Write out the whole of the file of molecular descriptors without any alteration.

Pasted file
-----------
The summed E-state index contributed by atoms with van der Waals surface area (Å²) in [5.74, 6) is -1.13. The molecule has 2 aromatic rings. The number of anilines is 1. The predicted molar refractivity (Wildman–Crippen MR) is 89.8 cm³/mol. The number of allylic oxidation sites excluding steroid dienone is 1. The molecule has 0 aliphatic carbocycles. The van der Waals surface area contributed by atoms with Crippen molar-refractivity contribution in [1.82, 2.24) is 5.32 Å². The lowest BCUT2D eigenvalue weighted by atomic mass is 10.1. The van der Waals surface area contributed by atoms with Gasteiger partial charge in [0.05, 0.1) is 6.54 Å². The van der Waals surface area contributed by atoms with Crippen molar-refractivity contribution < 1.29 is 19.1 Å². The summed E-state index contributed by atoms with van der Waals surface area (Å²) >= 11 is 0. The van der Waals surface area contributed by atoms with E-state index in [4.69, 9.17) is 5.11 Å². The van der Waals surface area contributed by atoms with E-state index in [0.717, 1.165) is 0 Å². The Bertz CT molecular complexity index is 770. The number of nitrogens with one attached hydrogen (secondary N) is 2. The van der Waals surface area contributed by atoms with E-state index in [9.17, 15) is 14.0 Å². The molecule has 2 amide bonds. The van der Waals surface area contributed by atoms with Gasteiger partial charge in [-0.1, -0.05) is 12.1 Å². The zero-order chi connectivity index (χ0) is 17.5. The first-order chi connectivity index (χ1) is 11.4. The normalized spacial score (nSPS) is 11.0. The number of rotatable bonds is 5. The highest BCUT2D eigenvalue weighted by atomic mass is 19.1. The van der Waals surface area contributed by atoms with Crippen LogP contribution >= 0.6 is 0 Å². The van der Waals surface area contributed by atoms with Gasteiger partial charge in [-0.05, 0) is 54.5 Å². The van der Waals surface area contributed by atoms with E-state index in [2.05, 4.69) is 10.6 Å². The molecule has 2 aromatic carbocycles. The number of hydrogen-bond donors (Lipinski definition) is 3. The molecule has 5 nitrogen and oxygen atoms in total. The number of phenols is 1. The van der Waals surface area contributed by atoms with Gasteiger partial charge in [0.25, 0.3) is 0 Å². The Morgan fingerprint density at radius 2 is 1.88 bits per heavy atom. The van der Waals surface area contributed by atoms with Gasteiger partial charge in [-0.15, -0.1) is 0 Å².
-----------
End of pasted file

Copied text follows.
The summed E-state index contributed by atoms with van der Waals surface area (Å²) in [5.74, 6) is -1.13. The molecule has 2 aromatic rings. The number of anilines is 1. The predicted molar refractivity (Wildman–Crippen MR) is 89.8 cm³/mol. The number of allylic oxidation sites excluding steroid dienone is 1. The molecule has 0 aliphatic carbocycles. The van der Waals surface area contributed by atoms with Crippen molar-refractivity contribution in [1.82, 2.24) is 5.32 Å². The lowest BCUT2D eigenvalue weighted by atomic mass is 10.1. The van der Waals surface area contributed by atoms with Gasteiger partial charge in [0.05, 0.1) is 6.54 Å². The van der Waals surface area contributed by atoms with Crippen molar-refractivity contribution < 1.29 is 19.1 Å². The summed E-state index contributed by atoms with van der Waals surface area (Å²) >= 11 is 0. The van der Waals surface area contributed by atoms with E-state index in [4.69, 9.17) is 5.11 Å². The van der Waals surface area contributed by atoms with E-state index in [0.717, 1.165) is 0 Å². The Bertz CT molecular complexity index is 770. The number of nitrogens with one attached hydrogen (secondary N) is 2. The van der Waals surface area contributed by atoms with E-state index in [9.17, 15) is 14.0 Å². The molecule has 2 amide bonds. The van der Waals surface area contributed by atoms with Gasteiger partial charge in [-0.1, -0.05) is 12.1 Å². The zero-order chi connectivity index (χ0) is 17.5. The first-order chi connectivity index (χ1) is 11.4. The normalized spacial score (nSPS) is 11.0. The number of rotatable bonds is 5. The highest BCUT2D eigenvalue weighted by atomic mass is 19.1. The van der Waals surface area contributed by atoms with Crippen LogP contribution >= 0.6 is 0 Å². The van der Waals surface area contributed by atoms with Gasteiger partial charge in [-0.05, 0) is 54.5 Å². The van der Waals surface area contributed by atoms with E-state index in [2.05, 4.69) is 10.6 Å². The molecule has 2 aromatic carbocycles. The number of hydrogen-bond donors (Lipinski definition) is 3. The molecule has 5 nitrogen and oxygen atoms in total. The number of phenols is 1. The van der Waals surface area contributed by atoms with Gasteiger partial charge in [0.25, 0.3) is 0 Å². The Morgan fingerprint density at radius 2 is 1.88 bits per heavy atom. The van der Waals surface area contributed by atoms with Gasteiger partial charge in [-0.15, -0.1) is 0 Å².